“‘Should we pull out the weeds?’ they asked. “‘No,’ he replied, ‘you’ll uproot the wheat if you do. Let both grow together until the harvest. Then I will tell the harvesters to sort out the weeds, tie them into bundles, and burn them, and to put the wheat in the barn.’””
It wasn’t on purpose.
(Pulling up poppies, I mean.)
The task was clear – get rid of the nasty sow thistle invading the poppy patch.
The application, not so much. See, it’s really really hard to pull sow thistle out under any circumstances. It breaks off. It digs in its heels and I swear it pulls back. It is just nasty.
But pulling it in the middle of a thick poppy patch?
It’s downright impossible not to pull a few poppies in the process, no matter how careful you may be.
I’ve tried chopping it off with a mini hoe. I’ve tried reaching in ninja style with a variety of hand tools. I’ve tried pulling it with gloves by hand, nice and slow.
Still, despite all precautions, out came beautiful poppies.
To get all the nasty, I had to sacrifice the beautiful.
And it got me thinking about this parable of Jesus in Mathew 13.
People ask me all the time how God can allow such bad things to happen. And bad things do happen. All the time. Over and over, since time immemorial, injustice and abuse and horror and evil have done their thing and hurt innocent people.
There is no easy answer to the problem of evil. I’d be lying if I told you there was. But I think one facet of the complex problem of evil can be found in this little gem of a story Jesus told to illustrate what the Kingdom of God is like.
In the story, the farmer planted good seed. But in the night, enemies came and planted weeds. When the crop started to grow, the workers noticed right away that there was a problem. They wanted to get in there and set things straight, root out the trouble, and move on with harvest.
But the farmer knew that pulling out the weeds while the wheat was tender would cause too much damage to the innocent.
For the sake of the good plants growing, the farmer would leave those weeds and deal with them later, when the wheat had matured.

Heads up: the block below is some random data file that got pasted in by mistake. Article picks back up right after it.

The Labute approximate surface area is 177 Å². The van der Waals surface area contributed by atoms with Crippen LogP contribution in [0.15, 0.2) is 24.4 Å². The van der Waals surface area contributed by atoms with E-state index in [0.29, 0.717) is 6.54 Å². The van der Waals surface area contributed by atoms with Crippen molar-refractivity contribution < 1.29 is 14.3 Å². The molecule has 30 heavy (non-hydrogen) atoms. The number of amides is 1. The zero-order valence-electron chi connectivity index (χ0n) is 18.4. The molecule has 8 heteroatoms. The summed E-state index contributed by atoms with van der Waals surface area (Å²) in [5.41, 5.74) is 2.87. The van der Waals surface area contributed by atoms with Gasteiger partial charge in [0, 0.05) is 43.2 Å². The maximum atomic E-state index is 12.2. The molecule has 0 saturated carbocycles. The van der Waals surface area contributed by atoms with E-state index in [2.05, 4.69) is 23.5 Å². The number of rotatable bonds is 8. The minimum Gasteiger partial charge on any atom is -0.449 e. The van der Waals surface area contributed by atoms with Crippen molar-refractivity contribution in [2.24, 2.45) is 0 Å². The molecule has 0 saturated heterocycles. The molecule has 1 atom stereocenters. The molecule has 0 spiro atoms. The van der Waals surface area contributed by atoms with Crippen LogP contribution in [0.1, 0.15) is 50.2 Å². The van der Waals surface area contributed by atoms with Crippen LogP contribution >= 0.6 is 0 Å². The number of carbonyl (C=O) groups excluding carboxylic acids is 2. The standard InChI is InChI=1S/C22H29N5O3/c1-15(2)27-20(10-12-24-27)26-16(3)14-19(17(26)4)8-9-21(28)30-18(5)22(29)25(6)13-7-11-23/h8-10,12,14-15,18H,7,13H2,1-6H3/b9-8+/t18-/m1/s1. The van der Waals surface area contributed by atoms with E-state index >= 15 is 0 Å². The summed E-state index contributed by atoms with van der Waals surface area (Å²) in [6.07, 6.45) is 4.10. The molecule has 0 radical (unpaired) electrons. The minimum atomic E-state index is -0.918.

I know how hard it was not to pull up poppies with the sow thistle.
It seems that God sometimes allows the presence of enemies in order to protect the growth of His children. Strange as it may seem, allowing the presence of the ‘weeds’ was grace.
A way of protecting the farmer’s (God’s) long term investment in his crop (us).
I know I’ve sure questioned the Farmer’s strategy. I’ve mourned and railed against the plan for what has been allowed in my life. But I have to walk forward in faith knowing that the end game is more important than temporary setbacks.
See, it’s not the beauty of the leaves, the symmetry of the roots, the timing of the flowering, the pollination process, or the ripening of the grain.
It’s the harvest that counts.
God knows exactly what you need to achieve the best potential for the kingdom. He knows when you need encouragement or discipline or drought or bounty. And all these things – the trials as well as the triumphs – are being crafted into a harvest that is beyond your wildest imagination!
So on we go. We navigate the tricky patches where it feels like enemies are on all sides.
And we walk forward by faith, knowing that our harvest will be rich and bountiful and pure as we grow and develop even in the presence of difficult circumstances.
And there is a promise attached.
These ‘weeds’ get their own. They get pulled. And burned. God isn’t going to let the bad guys off scot free. He is just waiting – for your sake- to do the pulling so you don’t get pulled up in the process.
Grow despite the presence of weeds with me?
Father, it isn’t easy to wrestle with the issues of injustice and evil. We know they are inevitable in a fallen world but it is still difficult to deal with. Help us to grow in our understanding of how You are working to bring about a triumphant harvest in us and protect us as we grow. Amen.